Notably, the plan would not change the overall number of immigrants allowed in the US legally, nor would it address the illegal immigration population, Politico news reported.
Trump will deliver the broad outlines of the offering, drafted largely by the President’s son-in-law and senior adviser Jared Kushner, on Thursday afternoon at the White House’s Rose Garden.
The White House is expected to release an outline of its plan on Thursday, while the full version will not be made public.
The plan also calls for new infrastructure at ports of entry to speed up commerce while cracking down on drug and human smuggling.
The new system mirrors those in Canada, Australia, New Zealand, and Japan, which uses a point system. The new plan would favour immigrants who are exceptional students, those with “extraordinary talent” and people who work in “professional and specialized vocations”.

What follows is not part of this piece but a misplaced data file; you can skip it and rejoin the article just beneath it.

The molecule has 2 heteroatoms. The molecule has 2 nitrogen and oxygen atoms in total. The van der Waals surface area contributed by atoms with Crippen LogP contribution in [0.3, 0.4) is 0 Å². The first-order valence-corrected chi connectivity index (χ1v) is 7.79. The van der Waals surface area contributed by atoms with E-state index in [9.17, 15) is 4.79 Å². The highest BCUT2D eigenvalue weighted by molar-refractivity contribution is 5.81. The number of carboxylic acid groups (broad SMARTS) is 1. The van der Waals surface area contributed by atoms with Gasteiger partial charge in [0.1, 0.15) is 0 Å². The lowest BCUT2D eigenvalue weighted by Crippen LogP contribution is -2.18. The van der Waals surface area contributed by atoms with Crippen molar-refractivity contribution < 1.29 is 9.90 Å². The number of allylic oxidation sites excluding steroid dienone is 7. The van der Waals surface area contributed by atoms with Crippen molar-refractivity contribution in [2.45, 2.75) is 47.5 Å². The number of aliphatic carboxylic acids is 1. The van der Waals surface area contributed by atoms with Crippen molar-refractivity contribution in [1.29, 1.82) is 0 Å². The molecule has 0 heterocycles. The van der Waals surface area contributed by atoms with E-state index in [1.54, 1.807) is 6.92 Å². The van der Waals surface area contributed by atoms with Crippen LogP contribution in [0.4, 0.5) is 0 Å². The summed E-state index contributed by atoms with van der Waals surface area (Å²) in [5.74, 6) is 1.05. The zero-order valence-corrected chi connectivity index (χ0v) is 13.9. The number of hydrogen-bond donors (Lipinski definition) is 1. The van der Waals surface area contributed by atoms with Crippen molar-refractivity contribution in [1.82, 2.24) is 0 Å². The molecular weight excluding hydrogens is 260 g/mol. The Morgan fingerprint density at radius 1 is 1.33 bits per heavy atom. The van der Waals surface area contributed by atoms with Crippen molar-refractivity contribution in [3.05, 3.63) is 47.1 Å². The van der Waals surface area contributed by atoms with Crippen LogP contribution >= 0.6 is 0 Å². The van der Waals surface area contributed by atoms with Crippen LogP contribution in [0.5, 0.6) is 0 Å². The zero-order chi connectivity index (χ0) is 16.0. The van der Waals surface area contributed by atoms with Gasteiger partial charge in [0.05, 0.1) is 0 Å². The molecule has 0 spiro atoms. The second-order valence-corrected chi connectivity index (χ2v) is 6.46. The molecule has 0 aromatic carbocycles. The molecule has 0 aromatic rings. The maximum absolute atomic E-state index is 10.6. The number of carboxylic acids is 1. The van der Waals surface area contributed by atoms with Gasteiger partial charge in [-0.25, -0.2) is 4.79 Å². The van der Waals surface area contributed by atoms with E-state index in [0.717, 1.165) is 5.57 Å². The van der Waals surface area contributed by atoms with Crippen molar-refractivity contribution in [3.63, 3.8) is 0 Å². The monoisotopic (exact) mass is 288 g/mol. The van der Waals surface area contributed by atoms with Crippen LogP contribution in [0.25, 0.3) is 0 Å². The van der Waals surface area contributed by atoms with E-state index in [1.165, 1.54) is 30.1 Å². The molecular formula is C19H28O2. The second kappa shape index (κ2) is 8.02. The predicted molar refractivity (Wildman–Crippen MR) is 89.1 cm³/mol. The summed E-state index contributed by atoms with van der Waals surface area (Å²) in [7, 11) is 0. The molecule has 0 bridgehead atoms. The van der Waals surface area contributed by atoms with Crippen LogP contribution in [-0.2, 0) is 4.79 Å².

Visa applicants would receive points for age, English proficiency and offers of employment at a certain wage threshold in order to protect low-wage American workers.
While the White House has touted its proposal as a serious legislative effort aimed at breaking a long stalemate over immigration, there was a take-it-or-leave its aspect to the administration’s description of its strategy on Wednesday that underscored the skepticism surrounding it on Capitol Hill, said The Hill news magazine.
A senior administration official said Trump would use the plan as a tool in the election if Democrats do not “engage” with the administration.
“It’s going to be a very detailed piece of legislation, and it can be what they want it to be,” the official said. “If they don’t want to engage, then it will be part of the election. If they want to engage, then it could be part of a negotiation. That’s going to be up to them.”
It was not, however, immediately clear if Democrats were given a heads-up on the proposal.
“They haven’t even talked to Democrats,” Politico quoted Senate Minority Leader Chuck Schumer as saying on Wednesday.
Schumer said the President had solicited his opinion on the subject several weeks ago but had not followed through.
“The President called me and said what can we do on immigration? I said, ‘Mr. President look at comprehensive immigration reform’, and I sent it to him – I haven’t heard from him,” the senior Democrat added.